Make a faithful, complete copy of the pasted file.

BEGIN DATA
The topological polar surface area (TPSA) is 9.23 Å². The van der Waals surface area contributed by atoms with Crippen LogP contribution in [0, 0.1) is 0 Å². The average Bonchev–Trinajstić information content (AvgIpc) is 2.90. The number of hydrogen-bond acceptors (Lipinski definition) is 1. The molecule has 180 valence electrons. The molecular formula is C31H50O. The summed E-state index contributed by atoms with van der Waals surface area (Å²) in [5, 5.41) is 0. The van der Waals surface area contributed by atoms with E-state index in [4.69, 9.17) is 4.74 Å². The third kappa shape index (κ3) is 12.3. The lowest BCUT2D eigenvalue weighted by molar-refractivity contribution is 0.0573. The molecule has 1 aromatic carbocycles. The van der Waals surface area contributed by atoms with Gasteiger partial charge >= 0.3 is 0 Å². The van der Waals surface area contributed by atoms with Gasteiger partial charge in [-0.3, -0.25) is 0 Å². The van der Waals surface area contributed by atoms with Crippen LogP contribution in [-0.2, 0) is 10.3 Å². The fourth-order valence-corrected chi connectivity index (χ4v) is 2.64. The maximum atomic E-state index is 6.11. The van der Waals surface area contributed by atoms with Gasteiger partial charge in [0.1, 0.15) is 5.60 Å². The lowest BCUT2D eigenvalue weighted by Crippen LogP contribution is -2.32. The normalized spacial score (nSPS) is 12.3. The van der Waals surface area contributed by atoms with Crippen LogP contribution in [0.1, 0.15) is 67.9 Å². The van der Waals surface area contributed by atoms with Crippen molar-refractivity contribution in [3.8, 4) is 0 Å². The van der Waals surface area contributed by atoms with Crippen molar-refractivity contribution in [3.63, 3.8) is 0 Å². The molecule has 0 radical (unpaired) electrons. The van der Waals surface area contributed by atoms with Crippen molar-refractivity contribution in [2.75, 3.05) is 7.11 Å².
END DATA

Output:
The topological polar surface area (TPSA) is 9.23 Å². The van der Waals surface area contributed by atoms with Crippen LogP contribution in [0, 0.1) is 0 Å². The average Bonchev–Trinajstić information content (AvgIpc) is 2.90. The number of hydrogen-bond acceptors (Lipinski definition) is 1. The molecule has 180 valence electrons. The molecular formula is C31H50O. The summed E-state index contributed by atoms with van der Waals surface area (Å²) in [5, 5.41) is 0. The van der Waals surface area contributed by atoms with E-state index in [4.69, 9.17) is 4.74 Å². The third kappa shape index (κ3) is 12.3. The lowest BCUT2D eigenvalue weighted by molar-refractivity contribution is 0.0573. The molecule has 1 aromatic carbocycles. The van der Waals surface area contributed by atoms with Gasteiger partial charge >= 0.3 is 0 Å². The van der Waals surface area contributed by atoms with Gasteiger partial charge in [-0.3, -0.25) is 0 Å². The van der Waals surface area contributed by atoms with Crippen LogP contribution in [-0.2, 0) is 10.3 Å². The fourth-order valence-corrected chi connectivity index (χ4v) is 2.64. The maximum atomic E-state index is 6.11. The van der Waals surface area contributed by atoms with Gasteiger partial charge in [0.1, 0.15) is 5.60 Å². The lowest BCUT2D eigenvalue weighted by Crippen LogP contribution is -2.32. The normalized spacial score (nSPS) is 12.3. The van der Waals surface area contributed by atoms with Crippen LogP contribution in [0.1, 0.15) is 67.9 Å². The van der Waals surface area contributed by atoms with Crippen molar-refractivity contribution in [3.8, 4) is 0 Å². The van der Waals surface area contributed by atoms with Crippen molar-refractivity contribution in [3.63, 3.8) is 0 Å². The molecule has 0 radical (unpaired) electrons. The van der Waals surface area contributed by atoms with Crippen molar-refractivity contribution in [2.75, 3.05) is 7.11 Å².